Inevitably I must say the biggest problem for me was my dislike of the main characters, and the poor handling of the supporting characters. Yukari is, well, a spoiled, selfish, snippy teenager that for the majority of the series I wanted to backhand and send her back to her mother. She has a very haughty attitude, and frankly, is quite arrogant. The entire progress of her character development is in my opinion quite deterorating and highlights some of the worst human characteristics. She talks down to those that don't tell her what she wants to hear, she'll cry just to get things her way, even if she doesn't really mean it, and she runs away from any signs of conflict because it is essentially "her way or the highway."
Now Koizumi George is a piece of work. Arrogant, aloof, cold, self-serving, seeing Yukari as a dispensable vehicle for furthering his own devices, the director of the anime (Kobayashi Osamu of BECK fame) was trying to portray George in a more sympathetic protagonist light. Which he is not, and never was supposed to be. The chillingly familiar apathy George has towards Yukari is bitterly realistic, and watching him weave his threads through the fabric of Yukari's delicate life angers me and leaves me feeling violated.
Sadly, the more comedic and sympathetic characters are really thrown to the wayside in this series. Miwako and her boyfriend Arashi light up the screen whenever they are fortunate enough to get an appearance, but their relationship struggles and tensions seemed to be hacked and tossed together in an editorial decision that really shows the supporting cast as an afterthought in this series. We are lucky enough to get a teensy peek at drag queen Isabella's past relationship with George (which probably remains my favorite scene in the entire series), but still, the glimpses of the pasts of these three other members of ParaKiss leave you absolutely positive that there is a lot being left out from the manga.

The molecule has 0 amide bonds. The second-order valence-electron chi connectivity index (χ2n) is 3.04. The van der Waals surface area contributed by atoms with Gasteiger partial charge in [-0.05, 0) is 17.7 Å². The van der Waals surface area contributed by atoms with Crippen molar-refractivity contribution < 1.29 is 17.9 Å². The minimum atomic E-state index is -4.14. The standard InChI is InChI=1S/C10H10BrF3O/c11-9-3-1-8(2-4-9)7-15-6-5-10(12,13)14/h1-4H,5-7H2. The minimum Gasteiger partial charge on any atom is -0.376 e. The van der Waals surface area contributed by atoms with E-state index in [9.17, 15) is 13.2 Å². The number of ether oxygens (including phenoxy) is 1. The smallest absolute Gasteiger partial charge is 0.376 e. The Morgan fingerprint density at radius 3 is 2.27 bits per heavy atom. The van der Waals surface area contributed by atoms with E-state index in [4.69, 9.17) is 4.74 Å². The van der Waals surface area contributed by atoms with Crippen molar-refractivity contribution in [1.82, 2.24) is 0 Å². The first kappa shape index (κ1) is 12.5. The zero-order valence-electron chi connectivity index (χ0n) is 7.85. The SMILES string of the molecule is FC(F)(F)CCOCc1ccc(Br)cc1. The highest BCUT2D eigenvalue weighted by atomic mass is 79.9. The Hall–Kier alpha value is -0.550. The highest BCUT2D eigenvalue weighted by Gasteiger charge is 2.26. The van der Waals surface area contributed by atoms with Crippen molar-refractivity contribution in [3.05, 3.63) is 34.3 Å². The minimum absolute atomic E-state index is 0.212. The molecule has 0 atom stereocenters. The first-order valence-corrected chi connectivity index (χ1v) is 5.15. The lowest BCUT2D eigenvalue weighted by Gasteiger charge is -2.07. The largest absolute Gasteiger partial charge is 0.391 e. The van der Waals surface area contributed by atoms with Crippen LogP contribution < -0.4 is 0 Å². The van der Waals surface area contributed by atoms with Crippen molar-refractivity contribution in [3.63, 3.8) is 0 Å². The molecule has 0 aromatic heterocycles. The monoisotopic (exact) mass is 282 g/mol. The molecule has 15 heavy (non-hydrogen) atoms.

The worst treatment, though, was given to Yukari's other love interest, Hiro. There is little to no emphasis on the relationship between Yukari and Hiro, and you really see more chemistry between him and Miwako. Any conflict between Hiro and George has been conveniently deleted, which sadly contributes to the forced, sloppy and incomplete ending that ParaKiss leaves you with.
In a sense, ParaKiss's sentimentality seems to accurately reflect the real fashion world--corruption, understated abuse, short-lived Prince Charmings (who turn out to be frogs), anxiety and instability...all wrapped up in a pretty sparkly little package that makes it so enticing to touch.
If you want the pretty package, by all means, I won't stop you. But this series left me feeling a little bitter and cynical about it all, and that isn't what I go into anime for. There just weren't enough redeeming qualities about the series and the story, and I get enough cynical realism from Law & Order reruns, thank you very much.
I really wanted to give this series four stars, but there are too many things that someone as picky as me just couldn't overlook. That and it depressed me every episode. I want anime to do something good for me emotionally, even if it is a sad series. — Melissa Sternenberg
Recommended Audience: Due to homosexuality, bisexuality, strong sexual overtones and tasteful, but obvious sex scenes, this series is suitable for those ages 16 and above.
Version(s) Viewed: digital source
Review Status: Full (12/12)
Paradise Kiss © 2005 Yazawa Manga Seisakusho / Shodensha / ParaKiss Production Committee